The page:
I finished a new painting! This one is an 11×14 acrylic on a Fredrix Green Label Belgian Linen Canvas titled “Woman With Cabinet”. This painting is twelve years in the making. It’s inspired by the lyrics to the Queen song “Killer Queen, written Freddie Mercury. The first line of that song is “she keeps Moet and Chandon in her pretty cabinet”, hence the cabinet next to the woman with the wine bottle inside of it. I purposely used several photos of different women so that the subject would not be recognizable as any one person. Nevertheless I would like to put a disclaimer that this is made for purely artistic purposes and does not represent my views on any person who might resemble the woman featured in this painting. The main photo used is from free stock photos originally from bodog.com and is issued under the Creative Commons 2.0 license. http://creativecommons.org/licenses/by/2.0/
I chose the red background to represent prostitution and the purple sheet and the blue bed to represent royalty.
I painted streaks of transparent mixing white as well as a little bit of titanium white using a liner brush to create the look of satin or silk in the sheet. I wanted to give the impression that this woman is very wealthy and sleeps in only the most luxurious of bed sheets.
In the first verse of the song there is a line about caviar and cigarettes. So I put a little caviar tin and an antique cigarette case or at least what’s supposed to be an antique cigarette case on this woman”s night stand next to her bed.
I thought I was going to use pure beige to paint the cabinet but I ended up mixing a bit of red into the color and making it a bit pinkish
To create the transparent look of glass I painted a very thin layer of transparent mixing white over each of where the black lines of the cabinet were. I went over that with streaks titanium white.
I also used transparent mixing white in making the flesh. This is a first for me. I had always used titanium white in mixing flesh tone. I chose to use the transparent mixing white this time so that I could glaze to color over my underpainting in hopes of getting a softer more realistic feel. The other colors I used were my usual raw sienna and some quinacridone red. For the darkest shades I mixed a bit of purple into my original color. I later went over that with some of the other color very thinly in order to soften the shadow a bit. For the colors in between I put in varying degrees of raw sienna and quinacridone red into my original mixture.
I did part of this painting in my creative painting class at the San Diego Art Academy which brings me to my next point. I was on my way to my class one day when I realized I was due to paint this woman’s hair and I didn’t have a reference photo. I knew I would be in class and I wouldn’t have access to a printer or computer to look up or print out reference photos. I started to panic a little. Then I decided I was going to look at photos on my phone of long ash brown hair which is what I intended to paint this woman’s hair. I didn’t plan to copy any of the photos exactly or even close. But I studied them to learn what shades and colors should be in the hair and had that in my mind as I was working on the painting in my classroom. I came to the conclusion did the hair should include shades of burnt umber mixed with ivory black, grey made from mars black and transparent mixing white with a touch of a phthalo blue, to keep her from looking old, and some hansa yellow mixed with the aforementioned blue gray and burnt umber and ivory black. To create the look of shine in the hair I put in streaks transparent mixing white very heavy and some places and long small streaks using a liner brush of titanium white. Finally I put a very thin coat of transparent mixing white over all of the hair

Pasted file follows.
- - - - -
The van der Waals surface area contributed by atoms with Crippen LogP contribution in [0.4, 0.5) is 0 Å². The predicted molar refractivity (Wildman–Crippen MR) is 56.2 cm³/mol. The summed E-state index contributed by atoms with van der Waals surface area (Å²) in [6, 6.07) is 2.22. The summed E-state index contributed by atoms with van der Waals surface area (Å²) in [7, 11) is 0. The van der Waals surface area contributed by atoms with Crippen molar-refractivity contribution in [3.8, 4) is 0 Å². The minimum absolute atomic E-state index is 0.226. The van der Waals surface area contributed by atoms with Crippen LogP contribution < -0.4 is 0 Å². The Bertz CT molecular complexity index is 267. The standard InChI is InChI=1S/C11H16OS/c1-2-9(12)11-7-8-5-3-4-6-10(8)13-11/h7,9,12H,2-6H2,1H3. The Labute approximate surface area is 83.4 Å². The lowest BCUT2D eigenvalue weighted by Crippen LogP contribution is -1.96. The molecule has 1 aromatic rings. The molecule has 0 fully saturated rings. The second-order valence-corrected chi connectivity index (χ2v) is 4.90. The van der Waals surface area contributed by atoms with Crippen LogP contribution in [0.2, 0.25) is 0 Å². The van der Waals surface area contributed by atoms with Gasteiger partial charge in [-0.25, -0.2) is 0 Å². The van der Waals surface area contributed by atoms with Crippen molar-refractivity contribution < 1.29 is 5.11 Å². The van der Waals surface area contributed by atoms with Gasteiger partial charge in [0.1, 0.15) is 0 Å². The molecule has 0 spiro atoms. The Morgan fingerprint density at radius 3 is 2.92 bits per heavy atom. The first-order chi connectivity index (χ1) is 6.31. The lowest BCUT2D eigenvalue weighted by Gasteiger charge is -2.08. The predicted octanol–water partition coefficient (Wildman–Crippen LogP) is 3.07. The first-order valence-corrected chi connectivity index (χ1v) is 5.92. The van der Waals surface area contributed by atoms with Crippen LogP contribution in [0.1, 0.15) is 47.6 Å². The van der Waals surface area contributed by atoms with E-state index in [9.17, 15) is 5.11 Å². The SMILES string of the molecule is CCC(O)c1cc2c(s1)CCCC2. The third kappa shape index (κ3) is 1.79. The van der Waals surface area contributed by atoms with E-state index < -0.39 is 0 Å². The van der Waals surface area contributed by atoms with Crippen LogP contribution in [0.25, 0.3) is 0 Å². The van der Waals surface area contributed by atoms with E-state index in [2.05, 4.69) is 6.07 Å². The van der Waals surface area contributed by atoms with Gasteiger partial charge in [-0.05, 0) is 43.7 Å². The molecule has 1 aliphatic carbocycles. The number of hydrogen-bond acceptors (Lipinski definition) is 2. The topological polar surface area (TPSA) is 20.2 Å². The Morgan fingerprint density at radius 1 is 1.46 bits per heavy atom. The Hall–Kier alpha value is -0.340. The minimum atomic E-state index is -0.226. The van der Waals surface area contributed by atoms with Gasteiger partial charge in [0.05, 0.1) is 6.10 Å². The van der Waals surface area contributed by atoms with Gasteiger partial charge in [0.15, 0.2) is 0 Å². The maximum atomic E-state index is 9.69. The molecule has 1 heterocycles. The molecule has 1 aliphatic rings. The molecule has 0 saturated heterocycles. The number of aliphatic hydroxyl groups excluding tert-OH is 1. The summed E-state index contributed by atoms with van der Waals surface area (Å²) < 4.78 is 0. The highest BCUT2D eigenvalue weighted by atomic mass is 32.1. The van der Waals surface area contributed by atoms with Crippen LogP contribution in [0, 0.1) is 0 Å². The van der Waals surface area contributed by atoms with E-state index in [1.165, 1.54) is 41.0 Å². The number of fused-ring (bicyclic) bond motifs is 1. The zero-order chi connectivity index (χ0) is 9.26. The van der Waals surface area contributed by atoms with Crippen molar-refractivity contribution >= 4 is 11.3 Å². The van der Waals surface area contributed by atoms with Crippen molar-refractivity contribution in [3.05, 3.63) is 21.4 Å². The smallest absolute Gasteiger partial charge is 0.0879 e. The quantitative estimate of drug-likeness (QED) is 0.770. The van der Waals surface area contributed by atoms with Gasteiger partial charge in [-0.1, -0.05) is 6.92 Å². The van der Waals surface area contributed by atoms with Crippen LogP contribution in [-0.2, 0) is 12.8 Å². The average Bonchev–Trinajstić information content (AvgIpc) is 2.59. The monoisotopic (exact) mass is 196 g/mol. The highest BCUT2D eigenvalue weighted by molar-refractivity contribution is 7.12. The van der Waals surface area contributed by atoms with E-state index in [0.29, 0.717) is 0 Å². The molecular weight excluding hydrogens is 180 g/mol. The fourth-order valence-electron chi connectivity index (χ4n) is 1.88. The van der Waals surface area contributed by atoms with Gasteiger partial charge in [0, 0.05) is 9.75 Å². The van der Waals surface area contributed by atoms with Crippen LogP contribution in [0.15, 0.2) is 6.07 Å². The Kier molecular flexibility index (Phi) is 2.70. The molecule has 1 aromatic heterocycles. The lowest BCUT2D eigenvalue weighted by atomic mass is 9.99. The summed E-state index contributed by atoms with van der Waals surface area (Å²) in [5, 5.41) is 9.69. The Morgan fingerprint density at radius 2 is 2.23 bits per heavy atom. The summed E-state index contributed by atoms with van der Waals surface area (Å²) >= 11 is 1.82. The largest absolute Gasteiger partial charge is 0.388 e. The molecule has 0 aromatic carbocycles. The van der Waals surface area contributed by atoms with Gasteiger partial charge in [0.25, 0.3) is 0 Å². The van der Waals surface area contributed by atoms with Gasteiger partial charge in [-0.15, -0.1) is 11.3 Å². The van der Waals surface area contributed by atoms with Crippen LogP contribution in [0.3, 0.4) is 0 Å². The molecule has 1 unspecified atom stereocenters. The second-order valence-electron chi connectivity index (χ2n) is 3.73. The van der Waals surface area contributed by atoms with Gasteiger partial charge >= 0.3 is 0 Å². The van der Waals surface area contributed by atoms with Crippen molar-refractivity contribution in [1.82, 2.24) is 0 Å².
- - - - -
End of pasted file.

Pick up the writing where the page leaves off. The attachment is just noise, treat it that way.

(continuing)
For her eye I mixed transparent mixing white with blue for a luminous look. I painted streaks of grey made by mixing transparent mixing white and mars black using a liner brush. I rimmed the entire iris with mars black.
I painted the night stand using a combination of burnt sienna and a little bit of yellow ochre. I mixed ivory black into these colors to make the shadows.
A technique my teacher taught me that I used on the background and on the nightstand to get solid color is to apply the paint in short, quick strokes going every which way, then blend it out with a mop brush. The size of the mop brush you use will depend on the size of the area you’re working on.
Let’s not forget the bottle. To paint that I used dark green permanent with streaks of titanium white to create shine. I added mars black to the green for shadows. For the wrapping on the bottle, I mixed hansa yellow with a touch of raw sienna, then layerd transparent mixing white over the center for shine. I put a very line line of grey made by mixing transparent mixing white and mars black, with a liner brush, over the right hand edge.
I employed this same yellow and raw sienna with transparent mixing white on top technique to paint the metal clasp on the cigarette case. Then I put as thin of a line as I could of the same color that I used to paint the nightstand inside of that because I wanted to give the impression that the metal was reflecting the colors around it.
That’s all for now. I’m currently working on a painting of a swan. I’ll see you next week.
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Painter of portraits and wildlife